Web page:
AKA originally known as the Bernhardt Roth syndrome, and sometimes called “swashbucler´s disease”.
Bernhardt reported more extensively on the condition in 1895, and 2 weeks later Roth published a paper in which he coined the term meralgia, from the Greek words meros for thigh and algos for pain 2). and Bernhardt in 1895 3).
Entrapment of the lateral femoral cutaneous nerve, where it enters the thigh though the opening between the inguinal ligament and its attachment to the anterior superior iliac spine (ASIS). Anatomic variation is common, and the nerve may actually pass through the ligament, and as many as four branches may be found. May also be an initial manifestation of diabetes (diabetic neuropathy).
Usually seen in obese patients, may be exacerbated by wearing tight belts or girdles, and by prolonged standing or walking. Recently found in long distance runners. Higher incidence in diabetics. May also occur post-op in slender patients positioned prone, tends to be bilateral.
Possible etiologies are too numerous to list, more common ones include: tight clothing or belts, surgical scars post-abdominal surgery, cardiac catheterization, pregnancy, iliac crest bone graft harvesting, ascites, obesity, metabolic neuropathies, and abdominal or pelvic mass.
Khanna et al., described a case of spontaneous retroperitoneal hematoma causing femoral neuropathy following treatment with low molecular weight heparin 4).
Burning dysesthesias in the lateral aspect of the upper thigh, occasionally just above the knee, usually with increased sensitivity to clothing (hyperpathia). There may be decreased sensation in this distribution. Spontaneous rubbing or massaging the area in order to obtain relief is very characteristic.
MP may be bilateral in up to 20% of cases. Sitting or lying prone usually ameliorates the symptoms. There may be point tenderness at the site of entrapment (where pressure may reproduce the pain), which is often located where the nerve exits the pelvis medial to the ASIS. Hip extension may also cause pain.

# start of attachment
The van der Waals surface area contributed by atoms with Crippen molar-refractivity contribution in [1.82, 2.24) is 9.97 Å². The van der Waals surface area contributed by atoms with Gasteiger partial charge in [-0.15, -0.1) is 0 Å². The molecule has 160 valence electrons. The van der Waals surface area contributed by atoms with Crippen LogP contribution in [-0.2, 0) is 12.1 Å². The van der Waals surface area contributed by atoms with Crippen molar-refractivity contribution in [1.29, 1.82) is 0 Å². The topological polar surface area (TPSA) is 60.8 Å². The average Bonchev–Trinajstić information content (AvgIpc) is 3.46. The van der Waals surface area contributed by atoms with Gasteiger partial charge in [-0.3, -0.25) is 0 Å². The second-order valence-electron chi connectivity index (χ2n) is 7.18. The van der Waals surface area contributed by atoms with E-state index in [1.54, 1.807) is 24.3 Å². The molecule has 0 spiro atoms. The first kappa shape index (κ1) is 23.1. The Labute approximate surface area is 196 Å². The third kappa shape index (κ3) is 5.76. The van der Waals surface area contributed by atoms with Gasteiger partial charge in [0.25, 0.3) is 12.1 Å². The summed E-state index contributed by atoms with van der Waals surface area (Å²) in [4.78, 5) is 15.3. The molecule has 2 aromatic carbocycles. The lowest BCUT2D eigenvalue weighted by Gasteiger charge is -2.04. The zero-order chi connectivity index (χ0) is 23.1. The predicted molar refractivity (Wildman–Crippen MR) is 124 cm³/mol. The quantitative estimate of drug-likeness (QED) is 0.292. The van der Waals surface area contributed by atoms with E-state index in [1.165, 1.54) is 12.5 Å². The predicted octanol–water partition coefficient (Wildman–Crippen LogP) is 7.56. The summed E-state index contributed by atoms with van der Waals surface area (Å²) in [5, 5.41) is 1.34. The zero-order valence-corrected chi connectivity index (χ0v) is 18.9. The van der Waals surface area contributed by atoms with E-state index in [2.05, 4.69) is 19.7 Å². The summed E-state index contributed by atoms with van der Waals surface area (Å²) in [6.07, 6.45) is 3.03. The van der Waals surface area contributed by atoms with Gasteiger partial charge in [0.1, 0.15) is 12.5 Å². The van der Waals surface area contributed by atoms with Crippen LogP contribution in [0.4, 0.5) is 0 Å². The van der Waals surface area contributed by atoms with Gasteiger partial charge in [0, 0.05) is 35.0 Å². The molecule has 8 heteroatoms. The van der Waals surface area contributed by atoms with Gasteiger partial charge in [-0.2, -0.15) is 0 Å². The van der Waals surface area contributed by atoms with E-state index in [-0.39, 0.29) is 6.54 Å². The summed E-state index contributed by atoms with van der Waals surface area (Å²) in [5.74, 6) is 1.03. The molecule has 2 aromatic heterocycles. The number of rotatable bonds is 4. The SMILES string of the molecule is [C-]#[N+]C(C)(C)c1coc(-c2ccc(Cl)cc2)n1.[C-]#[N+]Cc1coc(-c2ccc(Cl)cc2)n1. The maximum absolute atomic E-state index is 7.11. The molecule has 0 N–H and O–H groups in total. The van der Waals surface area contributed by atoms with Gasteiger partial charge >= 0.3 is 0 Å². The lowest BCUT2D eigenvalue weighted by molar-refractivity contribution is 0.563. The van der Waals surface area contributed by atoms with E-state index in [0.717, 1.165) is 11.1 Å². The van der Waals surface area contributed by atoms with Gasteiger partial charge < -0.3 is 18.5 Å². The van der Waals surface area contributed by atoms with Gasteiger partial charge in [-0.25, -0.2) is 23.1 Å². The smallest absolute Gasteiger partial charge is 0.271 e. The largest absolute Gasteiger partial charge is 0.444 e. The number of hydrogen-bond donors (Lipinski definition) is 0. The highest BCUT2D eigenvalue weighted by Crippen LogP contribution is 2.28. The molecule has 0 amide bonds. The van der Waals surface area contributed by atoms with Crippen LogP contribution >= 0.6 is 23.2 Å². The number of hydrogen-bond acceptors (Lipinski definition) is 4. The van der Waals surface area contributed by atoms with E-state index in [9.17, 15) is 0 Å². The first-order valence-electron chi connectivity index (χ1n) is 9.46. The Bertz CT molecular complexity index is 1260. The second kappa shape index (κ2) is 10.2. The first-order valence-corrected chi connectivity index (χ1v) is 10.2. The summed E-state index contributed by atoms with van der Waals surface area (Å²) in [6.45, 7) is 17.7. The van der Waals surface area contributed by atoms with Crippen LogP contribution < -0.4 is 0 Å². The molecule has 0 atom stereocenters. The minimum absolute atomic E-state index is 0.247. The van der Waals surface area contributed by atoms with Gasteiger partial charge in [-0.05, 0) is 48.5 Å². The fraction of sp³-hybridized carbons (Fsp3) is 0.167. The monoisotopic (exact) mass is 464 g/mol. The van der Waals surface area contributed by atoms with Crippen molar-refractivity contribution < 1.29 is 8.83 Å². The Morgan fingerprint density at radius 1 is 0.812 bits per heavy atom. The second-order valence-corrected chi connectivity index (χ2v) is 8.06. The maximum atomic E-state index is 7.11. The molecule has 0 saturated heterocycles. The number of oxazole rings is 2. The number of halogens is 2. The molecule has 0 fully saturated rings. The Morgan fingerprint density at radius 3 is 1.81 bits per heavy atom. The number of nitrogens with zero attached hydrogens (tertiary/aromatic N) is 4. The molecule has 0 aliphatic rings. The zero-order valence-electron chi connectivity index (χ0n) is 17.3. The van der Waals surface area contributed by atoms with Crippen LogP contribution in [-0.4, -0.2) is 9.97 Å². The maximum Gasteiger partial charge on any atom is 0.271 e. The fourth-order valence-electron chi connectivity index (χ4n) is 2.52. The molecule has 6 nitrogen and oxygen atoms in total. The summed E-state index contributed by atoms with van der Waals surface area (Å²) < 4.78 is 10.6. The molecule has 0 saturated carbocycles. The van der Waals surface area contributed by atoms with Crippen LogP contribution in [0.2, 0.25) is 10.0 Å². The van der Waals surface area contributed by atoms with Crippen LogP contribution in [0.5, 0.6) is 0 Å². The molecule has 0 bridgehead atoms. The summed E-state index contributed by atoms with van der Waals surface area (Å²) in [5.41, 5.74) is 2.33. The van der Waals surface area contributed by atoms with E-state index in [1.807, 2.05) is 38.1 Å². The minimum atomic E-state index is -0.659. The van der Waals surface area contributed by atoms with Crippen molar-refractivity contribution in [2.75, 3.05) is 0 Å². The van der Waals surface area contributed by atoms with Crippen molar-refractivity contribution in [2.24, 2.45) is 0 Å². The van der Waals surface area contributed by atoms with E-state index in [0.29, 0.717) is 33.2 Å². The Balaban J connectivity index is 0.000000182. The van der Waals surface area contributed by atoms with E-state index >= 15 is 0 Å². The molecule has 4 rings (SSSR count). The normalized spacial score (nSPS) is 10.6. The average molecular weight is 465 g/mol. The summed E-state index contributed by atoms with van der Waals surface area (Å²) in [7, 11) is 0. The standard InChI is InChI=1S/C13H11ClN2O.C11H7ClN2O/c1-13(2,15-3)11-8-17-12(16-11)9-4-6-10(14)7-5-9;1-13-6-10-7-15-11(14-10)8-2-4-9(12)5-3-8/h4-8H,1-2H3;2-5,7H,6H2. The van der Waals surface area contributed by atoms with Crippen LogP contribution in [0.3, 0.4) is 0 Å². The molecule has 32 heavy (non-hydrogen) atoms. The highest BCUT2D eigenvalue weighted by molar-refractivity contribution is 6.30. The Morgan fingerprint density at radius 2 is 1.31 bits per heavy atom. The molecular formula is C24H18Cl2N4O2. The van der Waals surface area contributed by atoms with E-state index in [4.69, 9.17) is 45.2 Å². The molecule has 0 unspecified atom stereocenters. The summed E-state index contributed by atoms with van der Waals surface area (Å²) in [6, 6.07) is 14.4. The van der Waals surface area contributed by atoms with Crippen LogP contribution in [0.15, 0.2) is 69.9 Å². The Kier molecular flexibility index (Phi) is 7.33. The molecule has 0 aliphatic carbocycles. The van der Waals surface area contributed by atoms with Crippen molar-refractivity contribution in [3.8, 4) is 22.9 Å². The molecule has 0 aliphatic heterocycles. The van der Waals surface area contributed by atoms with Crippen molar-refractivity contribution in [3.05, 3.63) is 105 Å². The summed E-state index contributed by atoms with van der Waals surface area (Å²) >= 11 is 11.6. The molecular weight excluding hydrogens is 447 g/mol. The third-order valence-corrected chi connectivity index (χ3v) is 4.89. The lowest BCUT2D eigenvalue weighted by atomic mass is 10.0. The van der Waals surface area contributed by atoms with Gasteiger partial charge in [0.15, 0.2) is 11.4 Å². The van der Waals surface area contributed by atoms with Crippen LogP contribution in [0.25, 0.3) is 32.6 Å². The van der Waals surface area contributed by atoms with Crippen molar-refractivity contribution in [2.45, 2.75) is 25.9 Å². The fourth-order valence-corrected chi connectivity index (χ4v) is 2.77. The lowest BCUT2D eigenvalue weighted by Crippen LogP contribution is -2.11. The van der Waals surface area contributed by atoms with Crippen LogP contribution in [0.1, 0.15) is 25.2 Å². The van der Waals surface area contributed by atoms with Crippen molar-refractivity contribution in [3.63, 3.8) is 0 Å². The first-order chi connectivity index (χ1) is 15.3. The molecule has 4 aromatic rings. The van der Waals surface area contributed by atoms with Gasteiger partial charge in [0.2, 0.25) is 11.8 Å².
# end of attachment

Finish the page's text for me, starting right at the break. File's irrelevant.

Meralgia paresthetica remains an obscure diagnosis for many physicians and is frequently overlooked or misdiagnosed. Many of the previous authors have not had the benefit of magnetic resonance imaging or computed tomography, and it is likely that some of the patients reported in the earlier series were actually suffering from discogenic disease or other disorders of the central nervous system. The confusion in diagnosis by some of the earlier authors, plus the fact that many of these authors reported results with very brief follow-up, probably accounts for some of the disagreement concerning the treatment of meralgia paresthetica. Despite this, meralgia paresthetica is not rare, it is readily recognized, and it responds favorably to adequate treatment 5).
Using 1% Lidocaine at the site where the LCNT exits the pelvis at the inguinal ligament.
The approximate site of injection is 1cm medial and inferior to the ASIS or at the point of maximum pain. The test is considered positive if the patient has immediate symptom relief that lasts 30‐40 minutes after the injection.
1. femoral neuropathy: sensory changes tend to be more anteromedial than MP
2. L2 or L3 radiculopathy: look for motor weakness (thigh flexion or knee extension)
3. nerve compression by abdominal or pelvic tumor (suspected if concomitant GI or GU symptoms)
The condition can usually be diagnosed on clinical grounds. When it is felt to be necessary, confirmatory tests may help (but frequently are disappointing), including:
1. EMG: may be difficult, the electromyographer cannot always find the nerve)
2. MRI or CT/myelography: when disc disease is suspected
3. pelvic imaging (MRI or CT)
4. somatosensory evoked potentials
5. response to local anesthetic injections
6. recent promise of diagnostic ultrasound using high frequency (18 MHz) probes
Recurrence of meralgia paresthetica after a pain-free interval following a neurexeresis or neurectomy procedure has not been reported before.
de Ruiter et al. present a case of recurrence 5 years after neurexeresis of the lateral femoral cutaneous nerve. Resection of the proximal stump through a suprainguinal approach in this case again led to complete and long-lasting pain relief 6).